Lacking far fewer than the requisite 50 votes, U.S. Senate Majority Leader Mitch McConnell abruptly canceled a vote on the Senate “health care” bill that would lead to 22 million fewer people with health insurance coverage nationwide. Senate leaders say they intend to continue working to find the votes needed by the end of the week, with a new vote planned after the July 4 recess. The move came on the heels of the Congressional Budget Office report on the bill. The New York Times’ Thomas Kaplan and Robert Pear:
In 2026, the budget office said, 15 million fewer people would have Medicaid coverage under the Senate bill than under the Affordable Care Act, and seven million fewer people would have coverage they purchased on their own. Faced with deep cuts in Medicaid, the report said, state officials would face unpalatable choices: restrict eligibility, eliminate services, reduce payments to health care providers and health plans, or spend more of their own money. Appearing in Washington, Gov. John R. Kasich of Ohio cited the 22 million projection and expressed bewilderment that fellow Republicans would be on board with the bill. “And they think that’s great?” he asked. “That’s good public policy? What, are you kidding me?”
Louisiana’s senators remain uncommitted, according to The Advocate’s Mark Ballard. Last week, Sen. Bill Cassidy told The Advocate’s Elizabeth Crisp: “I will study the bill to determine whether it fulfills President Trump’s campaign promises to lower premiums, maintain coverage and protect those with preexisting conditions without mandates.” The bill plainly fails that test as average premiums are projected to rise 74 percent, 22 million people are projected to lose coverage, a loophole exists that exposes people with pre-existing medical conditions to higher costs and there’s a new mandate.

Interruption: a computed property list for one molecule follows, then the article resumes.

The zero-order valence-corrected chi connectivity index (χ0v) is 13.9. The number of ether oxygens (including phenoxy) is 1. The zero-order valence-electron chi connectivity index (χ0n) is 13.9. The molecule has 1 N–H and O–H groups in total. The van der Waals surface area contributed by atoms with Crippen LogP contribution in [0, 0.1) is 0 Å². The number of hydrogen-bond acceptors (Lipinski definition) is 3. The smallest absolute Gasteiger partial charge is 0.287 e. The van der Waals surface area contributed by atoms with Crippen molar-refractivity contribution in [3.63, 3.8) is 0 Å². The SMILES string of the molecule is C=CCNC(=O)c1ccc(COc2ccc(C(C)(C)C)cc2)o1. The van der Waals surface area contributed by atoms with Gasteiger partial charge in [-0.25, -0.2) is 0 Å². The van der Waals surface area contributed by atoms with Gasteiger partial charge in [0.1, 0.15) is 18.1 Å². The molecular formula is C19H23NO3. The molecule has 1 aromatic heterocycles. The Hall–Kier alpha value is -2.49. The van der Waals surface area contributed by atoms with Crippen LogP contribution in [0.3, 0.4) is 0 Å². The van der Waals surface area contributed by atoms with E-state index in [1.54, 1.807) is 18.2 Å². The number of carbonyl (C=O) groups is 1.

Nola.com/The Times-Picayune’s Tim Morris’ message: start over.
Something clearly needs to be done. But with something as “unbelievably complex” as health care, a rush to pass some very flawed legislation is not the answer. It’s time for Republicans to throw in the towel on “repeal and replace” and work for a deal — something bipartisan would be nice — to fix the problems with the existing law and move forward.
Investing in kids
In order to move forward, Louisiana needs to invest more in our youngest citizens, according to the Nola.com/The Times-Picayune editorial board. Their editorial cites two threats to that investment: one at the federal level:
But who knows what will happen to that number (of children with health insurance) if Congress goes ahead with deep cuts to Medicaid as proposed in both the House and Senate health care bills. That federal program is how Louisiana dramatically increased health coverage for children over the past 20 years.
And one at the state level:
Because lawmakers balanced the budget partly with temporary taxes in the past two years, Louisiana is facing a billion-plus dollar “fiscal cliff” when the taxes expire in 2018. The Legislature would have to replace those taxes just to keep services from being cut further.
Meanwhile, Melanie Bronfin of the Louisiana Policy Institute for Children and Hannah Matthews of the Center for Law and Social Policy wrote a letter to The Advocate discussing what’s at stake for kids in the health care debate.